This is what is put into you right after the hole is made. This will be in contact with your insides (blood and other gross stuff), so you want something that is clean and won’t make your body upset (it already is because there is now a hole it has to fix, but the wrong jewelry can make things worse, which prolongs healing).
The exact jewelry depends on the location of the piercing and your body. There are different sizes and thicknesses (the “gauge”) and different locations need different types of jewelry, like straight barbells, curved barbells, labrets (posts), and rings. Your piercer will pick what is best for your unique situation.
Jewelry will usually be longer than what you’d wear in a healed piercing. Part of the healing process is swelling. You do not want jewelry that is too short, because your body can swell up and over it. To fix that, it needs to be cut out. You don’t want to deal with that!
Most jewelry is made of 2 parts. How the parts are connected matters for initial jewelry, as you don’t want something that will accidentally come apart, but also to not irritate your piercing. This will either be internally threaded (the “top” has a screw that goes into the post) or “threadless” (the “top” has a pin that is bent and put into the post). Externally threaded (the “top” has a hole and the post is threaded at the end) can even make “healed” piercings bleed, so you definitely don’t want them when you’re healing. “Seamless” rings and clicker rings have seams that can irritate, too. Anything that is dangly can catch on things. You want to minimize hurting yourself as much as possible!
All of this means that there aren’t as many styles for initial piercings. Whatever it is, your piercer will have to autoclave it, and it has to be in stock at the store. So it might not be as cute or cool as you’d like! But it’s temporary, you’ll be able to change it soon enough.
Finally, you want the piercing to be made out of the right material. You don’t want your body to see the jewelry as a threat. It needs to be autoclaved and not contain surfaces for bacteria to hide in (i.e. not be porous). When alcohol says it kills 99.9% of germs, the ones that escape are in scratches or holes in a surface, not that they are immune to alcohol.
- Surgical steel. There are a lot of steels out there and crappy brands might SAY they are, but aren’t. A reputable store will carry true surgical steel.
- Titanium. My personal favorite, it’s super lightweight and is used in joint replacements, so it’s well-documented to be body-safe. It can be anodized in lots of different colors.
- Niobium. Can be lots of pretty colors. Not as common as other materials
- Gold. Has to be 14 karats or higher and not contain certain metals (like nickel). It is very expensive and must be done in a certain way to not have the gold flake off. Honestly, you are better off not picking this for initial jewelry. Invest in gold for final jewelry.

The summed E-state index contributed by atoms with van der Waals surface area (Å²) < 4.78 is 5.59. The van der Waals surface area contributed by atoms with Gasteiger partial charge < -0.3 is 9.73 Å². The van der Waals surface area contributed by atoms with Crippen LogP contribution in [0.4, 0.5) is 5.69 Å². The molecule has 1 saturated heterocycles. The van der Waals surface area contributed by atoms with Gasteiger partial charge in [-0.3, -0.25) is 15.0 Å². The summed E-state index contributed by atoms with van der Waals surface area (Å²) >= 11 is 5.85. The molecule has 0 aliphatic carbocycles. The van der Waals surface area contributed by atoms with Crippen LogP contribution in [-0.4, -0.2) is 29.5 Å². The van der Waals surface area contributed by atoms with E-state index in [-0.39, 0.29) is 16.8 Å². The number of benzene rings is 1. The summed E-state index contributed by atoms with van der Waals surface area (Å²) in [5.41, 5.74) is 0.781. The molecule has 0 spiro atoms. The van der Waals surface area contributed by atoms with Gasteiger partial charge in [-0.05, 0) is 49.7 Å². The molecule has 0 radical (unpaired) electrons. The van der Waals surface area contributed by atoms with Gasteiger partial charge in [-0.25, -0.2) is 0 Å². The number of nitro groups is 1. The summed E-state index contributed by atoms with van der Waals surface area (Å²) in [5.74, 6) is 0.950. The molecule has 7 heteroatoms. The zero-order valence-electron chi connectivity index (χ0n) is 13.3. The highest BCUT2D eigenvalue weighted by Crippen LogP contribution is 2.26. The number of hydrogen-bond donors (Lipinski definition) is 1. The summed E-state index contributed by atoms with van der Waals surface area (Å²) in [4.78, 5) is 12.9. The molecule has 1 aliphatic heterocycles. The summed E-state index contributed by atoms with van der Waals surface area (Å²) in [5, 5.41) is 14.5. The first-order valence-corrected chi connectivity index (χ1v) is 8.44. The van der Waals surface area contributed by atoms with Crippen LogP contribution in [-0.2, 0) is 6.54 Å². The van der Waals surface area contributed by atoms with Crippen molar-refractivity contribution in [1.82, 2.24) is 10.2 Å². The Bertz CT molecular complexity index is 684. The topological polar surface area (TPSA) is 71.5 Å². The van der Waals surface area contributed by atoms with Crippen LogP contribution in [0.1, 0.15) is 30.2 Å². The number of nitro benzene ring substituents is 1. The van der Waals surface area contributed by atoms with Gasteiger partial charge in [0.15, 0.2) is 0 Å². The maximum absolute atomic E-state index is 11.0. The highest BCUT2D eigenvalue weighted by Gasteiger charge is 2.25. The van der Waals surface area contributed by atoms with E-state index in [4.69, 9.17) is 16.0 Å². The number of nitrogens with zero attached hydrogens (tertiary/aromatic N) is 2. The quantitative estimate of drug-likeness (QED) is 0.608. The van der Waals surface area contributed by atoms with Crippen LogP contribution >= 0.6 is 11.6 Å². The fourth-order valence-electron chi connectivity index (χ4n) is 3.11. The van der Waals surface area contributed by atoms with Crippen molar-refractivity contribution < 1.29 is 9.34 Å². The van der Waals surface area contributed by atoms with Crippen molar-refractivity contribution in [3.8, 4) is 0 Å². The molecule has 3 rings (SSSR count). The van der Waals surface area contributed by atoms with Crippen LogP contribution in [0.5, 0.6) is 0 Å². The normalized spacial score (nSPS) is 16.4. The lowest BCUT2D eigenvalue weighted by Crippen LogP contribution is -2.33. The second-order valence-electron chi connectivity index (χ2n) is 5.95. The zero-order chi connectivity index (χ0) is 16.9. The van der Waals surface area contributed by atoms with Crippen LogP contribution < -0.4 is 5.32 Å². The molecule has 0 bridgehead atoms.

- Platinum. Like titanium, but heavy and very expensive.
- Glass. These are short, chunky pieces and not hollow, so you have to try very, very hard to break them. They can come in lots of cool colors and patterns. I like using these for “initial piercings” when I stretch my ears.
As for materials you don’t want to use: Acrylic is a type of plastic, so it can’t be autoclaved. Silicone can be, but you want something rigid for an initial piercing. Natural materials like stone, bone, wood etc, while used for thousands of years as initial piercings, are porous and can’t be autoclaved. You’ve probably heard stories of cheap earrings turning your ears green. Really cheap jewelry (like what you’ll find at Claire’s and Hot Topic) have who-knows-what in them and, if you have sensitive skin, can cause issues.
Once your piercing is healed, you can wear whatever you want. However, you still want to pick jewelry that you can clean and won’t irritate you.
The Piercing Process
- Show up! Maybe you have to make an appointment, maybe there are walk-ins. Either way, you are at the location, you know what you want to get, you’ve had something to eat in the last few hours, and you’re not sick or intoxicated. You also are following whatever shop rules there are for age, ID, proof of vaccination, etc.
- Pick out jewelry! Any ends can be plain (like a round ball) or have gems or other decorations. Don’t feel like you have to splurge.
- Have a conversation with your piercer! Tell them what you want (it’s okay if you don’t know the exact name!) and point out the location on your body. Or show a picture, if you have one. Ask any questions you might have. If there are other piercings you want to get in the future, mention them. There might be a specific location that would work better to allow for more stuff later. Mention if you want to stretch the piercing.
- Get comfy! You’ll be arranged on the table/chair in a way that is comfortable for you and allows the piercer access to whatever part of your body. If you have any relaxation techniques, this is a good time to start using them!
- Get marked up! Your piercer will clean the area and mark it with a special marker. You can then check yourself out (probably with a mirror) and see if you like the location. It might take more than one time to get it right, but this is the time to figure that out!
- Final preparations! Your piercer will be getting everything together for the coming moment. You do your best to relax!
- Get pierced! It’ll be over before you know it.
- Get jewelery’d! Your piercer puts in the jewelry. If it’s threadless, you might hear what sounds like a crunch, but that’s just the jewelry! It’s normal!
- Get yourself a snack! You were very brave 🙂 so you deserve a lollypop, or something.
- Follow aftercare! Hey, [I wrote a post on that!] But your piercer should give you some, too.
Write down the date you got the piercing and when to come back to get your jewelry downsized. Or at least the date when it might be healed. Each type of piercing has a different range of healing. This can be anywhere from a month to a year or more, so it’s good to know how long it should take.
And give your piercer a tip 🙂 And tell all your friends! And be patient waiting for them to heal before you stretch them or get more, that’s the hardest part!